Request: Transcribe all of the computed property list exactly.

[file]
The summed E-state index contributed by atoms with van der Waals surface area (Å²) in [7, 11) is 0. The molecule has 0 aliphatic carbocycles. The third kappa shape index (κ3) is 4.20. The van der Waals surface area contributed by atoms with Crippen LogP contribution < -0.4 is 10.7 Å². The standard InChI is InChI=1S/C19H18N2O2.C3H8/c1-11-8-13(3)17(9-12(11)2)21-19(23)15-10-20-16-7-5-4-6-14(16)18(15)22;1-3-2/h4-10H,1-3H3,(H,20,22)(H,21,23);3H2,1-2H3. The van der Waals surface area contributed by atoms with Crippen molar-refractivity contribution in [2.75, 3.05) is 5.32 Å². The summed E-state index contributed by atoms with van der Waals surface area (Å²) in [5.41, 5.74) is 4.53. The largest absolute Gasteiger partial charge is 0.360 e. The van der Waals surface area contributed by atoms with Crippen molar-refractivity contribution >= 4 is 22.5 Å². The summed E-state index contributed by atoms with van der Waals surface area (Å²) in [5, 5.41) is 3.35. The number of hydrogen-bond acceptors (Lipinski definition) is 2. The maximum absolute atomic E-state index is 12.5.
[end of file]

The summed E-state index contributed by atoms with van der Waals surface area (Å²) in [7, 11) is 0. The molecule has 0 aliphatic carbocycles. The third kappa shape index (κ3) is 4.20. The van der Waals surface area contributed by atoms with Crippen LogP contribution < -0.4 is 10.7 Å². The standard InChI is InChI=1S/C19H18N2O2.C3H8/c1-11-8-13(3)17(9-12(11)2)21-19(23)15-10-20-16-7-5-4-6-14(16)18(15)22;1-3-2/h4-10H,1-3H3,(H,20,22)(H,21,23);3H2,1-2H3. The van der Waals surface area contributed by atoms with Crippen molar-refractivity contribution in [2.75, 3.05) is 5.32 Å². The summed E-state index contributed by atoms with van der Waals surface area (Å²) in [5.41, 5.74) is 4.53. The largest absolute Gasteiger partial charge is 0.360 e. The van der Waals surface area contributed by atoms with Crippen molar-refractivity contribution >= 4 is 22.5 Å². The summed E-state index contributed by atoms with van der Waals surface area (Å²) in [5, 5.41) is 3.35. The number of hydrogen-bond acceptors (Lipinski definition) is 2. The maximum absolute atomic E-state index is 12.5.